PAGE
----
Alterations in Acylcarnitines, Amines, and Lipids Inform about Mechanism of Action of Citalopram/Escitalopram in Major Depression
Ahmed T. Ahmed,
Rebecca A. Baillie,
Michelle K. Skime,
Lisa St. John-Williams,
M. Arthur Moseley,
J. Will Thompson,
W. Edward Craighead,
A. John Rush,
Mark A Frye,
Boadie W. Dunlop,
Richard M. Weinshilboum,
The Mood Disorders Precision Medicine Consortium (MDPMC),
Posted 10 Feb 2020
bioRxiv DOI: 10.1101/2020.02.10.927012
Posted 10 Feb 2020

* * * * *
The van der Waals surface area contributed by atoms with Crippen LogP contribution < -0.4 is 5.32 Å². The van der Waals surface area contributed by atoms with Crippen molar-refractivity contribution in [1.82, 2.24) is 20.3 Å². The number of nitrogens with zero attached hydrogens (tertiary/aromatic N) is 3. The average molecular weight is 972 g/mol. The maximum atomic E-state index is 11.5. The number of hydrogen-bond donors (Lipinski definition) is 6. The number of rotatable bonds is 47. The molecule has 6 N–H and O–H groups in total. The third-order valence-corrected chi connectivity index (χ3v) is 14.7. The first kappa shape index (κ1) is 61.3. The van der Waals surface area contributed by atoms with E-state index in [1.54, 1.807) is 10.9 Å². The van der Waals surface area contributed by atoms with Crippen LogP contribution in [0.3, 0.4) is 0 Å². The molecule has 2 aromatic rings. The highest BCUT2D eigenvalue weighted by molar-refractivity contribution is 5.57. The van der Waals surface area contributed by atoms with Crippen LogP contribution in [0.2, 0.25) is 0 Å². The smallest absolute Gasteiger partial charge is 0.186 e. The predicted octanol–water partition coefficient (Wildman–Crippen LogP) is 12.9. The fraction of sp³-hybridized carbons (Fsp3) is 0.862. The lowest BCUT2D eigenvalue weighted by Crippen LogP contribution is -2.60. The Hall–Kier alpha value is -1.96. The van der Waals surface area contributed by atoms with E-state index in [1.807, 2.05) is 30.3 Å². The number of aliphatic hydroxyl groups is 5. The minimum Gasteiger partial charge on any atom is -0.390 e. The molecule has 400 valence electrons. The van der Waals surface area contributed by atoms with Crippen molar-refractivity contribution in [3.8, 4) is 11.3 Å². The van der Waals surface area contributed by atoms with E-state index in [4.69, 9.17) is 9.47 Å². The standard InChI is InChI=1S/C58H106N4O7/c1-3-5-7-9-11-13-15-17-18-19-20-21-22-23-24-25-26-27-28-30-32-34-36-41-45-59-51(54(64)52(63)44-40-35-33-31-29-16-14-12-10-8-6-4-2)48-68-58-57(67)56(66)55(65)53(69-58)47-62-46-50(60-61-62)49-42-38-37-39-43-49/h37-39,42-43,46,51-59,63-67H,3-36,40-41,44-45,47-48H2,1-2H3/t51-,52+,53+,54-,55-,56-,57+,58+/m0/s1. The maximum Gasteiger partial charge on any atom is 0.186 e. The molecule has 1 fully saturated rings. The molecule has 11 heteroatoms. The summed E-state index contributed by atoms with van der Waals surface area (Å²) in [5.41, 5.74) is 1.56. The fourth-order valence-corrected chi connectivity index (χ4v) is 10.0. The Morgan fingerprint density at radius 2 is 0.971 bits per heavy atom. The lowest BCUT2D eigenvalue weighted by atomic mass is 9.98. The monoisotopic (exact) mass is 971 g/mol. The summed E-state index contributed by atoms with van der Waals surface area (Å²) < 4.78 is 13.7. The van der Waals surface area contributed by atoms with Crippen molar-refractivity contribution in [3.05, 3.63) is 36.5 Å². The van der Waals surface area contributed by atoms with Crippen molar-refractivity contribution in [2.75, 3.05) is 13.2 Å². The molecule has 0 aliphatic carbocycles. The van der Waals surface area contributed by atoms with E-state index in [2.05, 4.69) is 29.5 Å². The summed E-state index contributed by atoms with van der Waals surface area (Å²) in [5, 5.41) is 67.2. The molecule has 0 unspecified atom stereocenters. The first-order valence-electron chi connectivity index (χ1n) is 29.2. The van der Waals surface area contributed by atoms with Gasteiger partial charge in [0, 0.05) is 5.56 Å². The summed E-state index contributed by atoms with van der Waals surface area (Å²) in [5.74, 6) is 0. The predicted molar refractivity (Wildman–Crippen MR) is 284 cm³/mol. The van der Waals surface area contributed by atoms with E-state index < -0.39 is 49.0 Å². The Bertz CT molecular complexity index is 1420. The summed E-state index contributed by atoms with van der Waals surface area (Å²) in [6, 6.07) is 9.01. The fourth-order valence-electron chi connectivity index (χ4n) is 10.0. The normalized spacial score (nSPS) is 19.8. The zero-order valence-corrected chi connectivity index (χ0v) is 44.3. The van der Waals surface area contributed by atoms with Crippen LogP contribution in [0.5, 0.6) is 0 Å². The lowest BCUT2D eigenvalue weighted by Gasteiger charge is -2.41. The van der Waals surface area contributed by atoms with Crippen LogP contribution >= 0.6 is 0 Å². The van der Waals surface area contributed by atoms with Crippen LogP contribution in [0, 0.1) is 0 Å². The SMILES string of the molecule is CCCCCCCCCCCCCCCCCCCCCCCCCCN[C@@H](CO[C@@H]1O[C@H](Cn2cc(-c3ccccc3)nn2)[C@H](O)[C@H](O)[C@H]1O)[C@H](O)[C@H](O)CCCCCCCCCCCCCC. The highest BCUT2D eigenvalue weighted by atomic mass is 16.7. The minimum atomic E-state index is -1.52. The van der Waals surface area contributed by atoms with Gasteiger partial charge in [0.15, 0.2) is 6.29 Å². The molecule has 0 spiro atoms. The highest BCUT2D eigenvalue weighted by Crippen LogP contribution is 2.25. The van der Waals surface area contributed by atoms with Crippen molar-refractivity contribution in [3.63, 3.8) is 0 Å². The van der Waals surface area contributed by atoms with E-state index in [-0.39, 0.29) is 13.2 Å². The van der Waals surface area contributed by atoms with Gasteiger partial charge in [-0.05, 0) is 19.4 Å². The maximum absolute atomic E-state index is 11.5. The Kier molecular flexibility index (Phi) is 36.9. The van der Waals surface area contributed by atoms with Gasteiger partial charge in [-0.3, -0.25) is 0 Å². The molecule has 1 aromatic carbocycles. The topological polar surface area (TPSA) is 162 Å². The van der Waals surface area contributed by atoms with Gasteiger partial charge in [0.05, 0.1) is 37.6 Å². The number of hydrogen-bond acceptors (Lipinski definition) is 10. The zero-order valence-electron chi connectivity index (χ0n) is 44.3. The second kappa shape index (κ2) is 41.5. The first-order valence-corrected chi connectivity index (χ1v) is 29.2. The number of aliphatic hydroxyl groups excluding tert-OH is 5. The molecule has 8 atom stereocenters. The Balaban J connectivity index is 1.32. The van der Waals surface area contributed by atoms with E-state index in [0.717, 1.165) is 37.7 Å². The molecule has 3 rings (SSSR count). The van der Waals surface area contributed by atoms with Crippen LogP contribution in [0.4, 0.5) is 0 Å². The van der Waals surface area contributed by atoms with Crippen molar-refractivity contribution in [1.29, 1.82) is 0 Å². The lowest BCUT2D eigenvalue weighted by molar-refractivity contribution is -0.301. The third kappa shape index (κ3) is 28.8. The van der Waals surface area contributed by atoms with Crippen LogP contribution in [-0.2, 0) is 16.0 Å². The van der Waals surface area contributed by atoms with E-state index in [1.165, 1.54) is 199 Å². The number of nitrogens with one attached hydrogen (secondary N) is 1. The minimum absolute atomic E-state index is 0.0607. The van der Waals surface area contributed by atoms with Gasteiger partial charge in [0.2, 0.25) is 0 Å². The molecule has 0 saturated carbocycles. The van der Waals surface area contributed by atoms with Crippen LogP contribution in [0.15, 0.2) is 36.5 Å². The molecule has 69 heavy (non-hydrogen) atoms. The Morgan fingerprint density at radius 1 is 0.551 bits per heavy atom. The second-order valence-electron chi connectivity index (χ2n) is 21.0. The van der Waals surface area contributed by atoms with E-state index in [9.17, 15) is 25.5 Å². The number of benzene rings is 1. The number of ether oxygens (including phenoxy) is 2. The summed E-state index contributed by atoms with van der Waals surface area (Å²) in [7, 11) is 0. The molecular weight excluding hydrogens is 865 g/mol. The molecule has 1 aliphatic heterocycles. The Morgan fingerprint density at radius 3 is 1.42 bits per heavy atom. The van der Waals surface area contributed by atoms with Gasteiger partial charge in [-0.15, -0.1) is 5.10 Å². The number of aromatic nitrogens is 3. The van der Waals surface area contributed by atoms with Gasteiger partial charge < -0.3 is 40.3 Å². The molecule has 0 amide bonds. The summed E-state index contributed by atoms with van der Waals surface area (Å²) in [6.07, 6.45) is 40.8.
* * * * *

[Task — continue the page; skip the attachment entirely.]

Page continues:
Selective serotonin reuptake inhibitors (SSRIs) are the first line treatment for major depressive disorder (MDD), yet their mechanisms of action are not fully understood and their therapeutic benefit varies among individuals. We used a targeted metabolomics approach utilizing a panel of 180 metabolites to gain insights into mechanisms of action and response to citalopram/escitalopram. Plasma samples from 136 participants with MDD enrolled into the Mayo Pharmacogenomics Research Network Antidepressant Medication Pharmacogenomic Study (PGRN-AMPS) were profiled at baseline and after 8 weeks of treatment. After treatment, we saw increased levels of short chain acylcarnitines and decreased levels of medium and long chain acylcarnitines, suggesting an SSRI effect on β-oxidation and mitochondrial function. Amines including arginine, proline, and methionine sulfoxide were upregulated while serotonin and sarcosine were downregulated, suggesting an SSRI effect on urea cycle, one-carbon metabolism and serotonin uptake. Eighteen lipids within the phosphatidylcholine (PC aa and ae) classes were upregulated. Changes in several lipid and amine levels correlated with changes in 17 item Hamilton Rating Scale for Depression scores (HRSD17). Differences in metabolic profiles at baseline and post-treatment were noted between participants who remitted (HRSD17≤7) and those who gained no meaningful benefits (<30% reduction in HRSD17). Remitters exhibited a) higher baseline levels of C3, C5, alpha-aminoadipic acid, sarcosine and serotonin; and b) higher week-8 levels of PC aa C34:1, PC aa C34:2, PC aa C36:2 and PC aa C36:4. These findings suggest that mitochondrial energetics including acylcarnitine metabolism, transport and its link to β-oxidation and lipid membrane remodeling may play roles in SSRI treatment response.
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